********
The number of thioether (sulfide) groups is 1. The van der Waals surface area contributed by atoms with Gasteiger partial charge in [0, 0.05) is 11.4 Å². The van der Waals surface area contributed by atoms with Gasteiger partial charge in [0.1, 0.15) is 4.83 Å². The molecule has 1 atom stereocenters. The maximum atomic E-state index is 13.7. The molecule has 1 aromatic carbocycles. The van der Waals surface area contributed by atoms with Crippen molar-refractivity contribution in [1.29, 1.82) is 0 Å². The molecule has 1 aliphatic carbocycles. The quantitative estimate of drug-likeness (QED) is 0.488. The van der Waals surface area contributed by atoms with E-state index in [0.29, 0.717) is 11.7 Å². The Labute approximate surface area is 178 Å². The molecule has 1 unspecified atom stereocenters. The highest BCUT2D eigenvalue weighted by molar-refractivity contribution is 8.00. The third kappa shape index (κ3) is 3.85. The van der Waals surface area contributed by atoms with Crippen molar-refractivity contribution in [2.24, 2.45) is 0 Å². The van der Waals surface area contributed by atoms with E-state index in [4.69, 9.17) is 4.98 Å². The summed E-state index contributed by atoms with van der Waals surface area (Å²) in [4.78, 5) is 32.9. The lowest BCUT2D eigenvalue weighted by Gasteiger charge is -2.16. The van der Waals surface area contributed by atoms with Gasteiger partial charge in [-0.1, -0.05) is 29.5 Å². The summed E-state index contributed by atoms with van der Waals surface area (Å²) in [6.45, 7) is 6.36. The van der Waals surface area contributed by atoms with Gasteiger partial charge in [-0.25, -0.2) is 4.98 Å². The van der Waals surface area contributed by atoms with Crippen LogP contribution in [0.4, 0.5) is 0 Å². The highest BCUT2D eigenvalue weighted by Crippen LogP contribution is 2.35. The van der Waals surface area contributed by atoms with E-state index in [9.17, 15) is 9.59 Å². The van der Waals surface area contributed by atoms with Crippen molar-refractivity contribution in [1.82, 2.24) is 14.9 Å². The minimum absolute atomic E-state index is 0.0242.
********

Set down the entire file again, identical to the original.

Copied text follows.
The number of thioether (sulfide) groups is 1. The van der Waals surface area contributed by atoms with Gasteiger partial charge in [0, 0.05) is 11.4 Å². The van der Waals surface area contributed by atoms with Gasteiger partial charge in [0.1, 0.15) is 4.83 Å². The molecule has 1 atom stereocenters. The maximum atomic E-state index is 13.7. The molecule has 1 aromatic carbocycles. The van der Waals surface area contributed by atoms with Crippen molar-refractivity contribution in [1.29, 1.82) is 0 Å². The molecule has 1 aliphatic carbocycles. The quantitative estimate of drug-likeness (QED) is 0.488. The van der Waals surface area contributed by atoms with E-state index in [0.29, 0.717) is 11.7 Å². The Labute approximate surface area is 178 Å². The molecule has 1 unspecified atom stereocenters. The highest BCUT2D eigenvalue weighted by molar-refractivity contribution is 8.00. The third kappa shape index (κ3) is 3.85. The van der Waals surface area contributed by atoms with Crippen molar-refractivity contribution in [2.24, 2.45) is 0 Å². The van der Waals surface area contributed by atoms with E-state index in [4.69, 9.17) is 4.98 Å². The summed E-state index contributed by atoms with van der Waals surface area (Å²) in [4.78, 5) is 32.9. The lowest BCUT2D eigenvalue weighted by Gasteiger charge is -2.16. The van der Waals surface area contributed by atoms with Gasteiger partial charge in [-0.1, -0.05) is 29.5 Å². The summed E-state index contributed by atoms with van der Waals surface area (Å²) in [6.45, 7) is 6.36. The van der Waals surface area contributed by atoms with Gasteiger partial charge in [-0.25, -0.2) is 4.98 Å². The van der Waals surface area contributed by atoms with Crippen LogP contribution in [0.4, 0.5) is 0 Å². The highest BCUT2D eigenvalue weighted by Crippen LogP contribution is 2.35. The van der Waals surface area contributed by atoms with E-state index in [9.17, 15) is 9.59 Å². The van der Waals surface area contributed by atoms with Crippen molar-refractivity contribution in [1.82, 2.24) is 14.9 Å². The minimum absolute atomic E-state index is 0.0242.